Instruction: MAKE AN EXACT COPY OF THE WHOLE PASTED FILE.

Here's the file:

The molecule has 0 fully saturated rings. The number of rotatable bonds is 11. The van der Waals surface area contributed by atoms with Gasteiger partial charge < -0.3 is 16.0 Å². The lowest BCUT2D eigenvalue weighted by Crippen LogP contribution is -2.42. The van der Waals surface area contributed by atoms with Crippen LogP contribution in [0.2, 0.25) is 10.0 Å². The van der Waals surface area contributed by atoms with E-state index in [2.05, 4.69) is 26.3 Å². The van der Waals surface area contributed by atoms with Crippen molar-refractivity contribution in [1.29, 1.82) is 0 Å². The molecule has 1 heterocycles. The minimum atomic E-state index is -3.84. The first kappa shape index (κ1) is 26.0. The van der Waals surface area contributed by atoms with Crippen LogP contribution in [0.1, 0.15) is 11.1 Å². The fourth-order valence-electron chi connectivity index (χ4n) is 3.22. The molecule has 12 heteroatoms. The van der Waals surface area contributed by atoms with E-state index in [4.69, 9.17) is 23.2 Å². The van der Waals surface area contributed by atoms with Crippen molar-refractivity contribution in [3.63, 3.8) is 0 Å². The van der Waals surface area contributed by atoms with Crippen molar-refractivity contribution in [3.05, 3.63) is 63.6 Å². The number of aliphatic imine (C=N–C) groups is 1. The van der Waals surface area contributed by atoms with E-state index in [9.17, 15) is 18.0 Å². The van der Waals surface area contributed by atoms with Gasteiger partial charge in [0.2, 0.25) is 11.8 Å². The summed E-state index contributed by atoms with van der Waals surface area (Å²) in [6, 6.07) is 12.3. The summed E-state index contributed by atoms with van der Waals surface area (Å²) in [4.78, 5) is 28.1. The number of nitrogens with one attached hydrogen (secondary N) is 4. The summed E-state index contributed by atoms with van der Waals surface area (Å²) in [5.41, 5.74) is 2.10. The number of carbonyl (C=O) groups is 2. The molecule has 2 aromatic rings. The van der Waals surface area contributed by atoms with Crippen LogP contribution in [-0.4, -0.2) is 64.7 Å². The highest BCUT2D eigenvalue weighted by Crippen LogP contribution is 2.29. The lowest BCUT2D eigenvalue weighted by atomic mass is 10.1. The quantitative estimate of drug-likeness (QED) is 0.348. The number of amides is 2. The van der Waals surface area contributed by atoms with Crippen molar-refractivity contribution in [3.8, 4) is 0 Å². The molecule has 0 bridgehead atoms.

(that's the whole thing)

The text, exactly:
The molecule has 0 fully saturated rings. The number of rotatable bonds is 11. The van der Waals surface area contributed by atoms with Gasteiger partial charge < -0.3 is 16.0 Å². The lowest BCUT2D eigenvalue weighted by Crippen LogP contribution is -2.42. The van der Waals surface area contributed by atoms with Crippen LogP contribution in [0.2, 0.25) is 10.0 Å². The van der Waals surface area contributed by atoms with E-state index in [2.05, 4.69) is 26.3 Å². The van der Waals surface area contributed by atoms with Crippen molar-refractivity contribution in [1.29, 1.82) is 0 Å². The molecule has 1 heterocycles. The minimum atomic E-state index is -3.84. The first kappa shape index (κ1) is 26.0. The van der Waals surface area contributed by atoms with Crippen LogP contribution in [0.1, 0.15) is 11.1 Å². The fourth-order valence-electron chi connectivity index (χ4n) is 3.22. The molecule has 12 heteroatoms. The van der Waals surface area contributed by atoms with E-state index in [4.69, 9.17) is 23.2 Å². The van der Waals surface area contributed by atoms with Crippen molar-refractivity contribution in [3.63, 3.8) is 0 Å². The van der Waals surface area contributed by atoms with Crippen molar-refractivity contribution in [3.05, 3.63) is 63.6 Å². The number of aliphatic imine (C=N–C) groups is 1. The van der Waals surface area contributed by atoms with E-state index in [9.17, 15) is 18.0 Å². The van der Waals surface area contributed by atoms with Gasteiger partial charge in [0.2, 0.25) is 11.8 Å². The summed E-state index contributed by atoms with van der Waals surface area (Å²) in [6, 6.07) is 12.3. The summed E-state index contributed by atoms with van der Waals surface area (Å²) in [4.78, 5) is 28.1. The number of nitrogens with one attached hydrogen (secondary N) is 4. The summed E-state index contributed by atoms with van der Waals surface area (Å²) in [5.41, 5.74) is 2.10. The number of carbonyl (C=O) groups is 2. The molecule has 2 aromatic rings. The van der Waals surface area contributed by atoms with Crippen LogP contribution in [-0.4, -0.2) is 64.7 Å². The highest BCUT2D eigenvalue weighted by Crippen LogP contribution is 2.29. The lowest BCUT2D eigenvalue weighted by atomic mass is 10.1. The quantitative estimate of drug-likeness (QED) is 0.348. The number of amides is 2. The van der Waals surface area contributed by atoms with Crippen molar-refractivity contribution in [3.8, 4) is 0 Å². The molecule has 0 bridgehead atoms.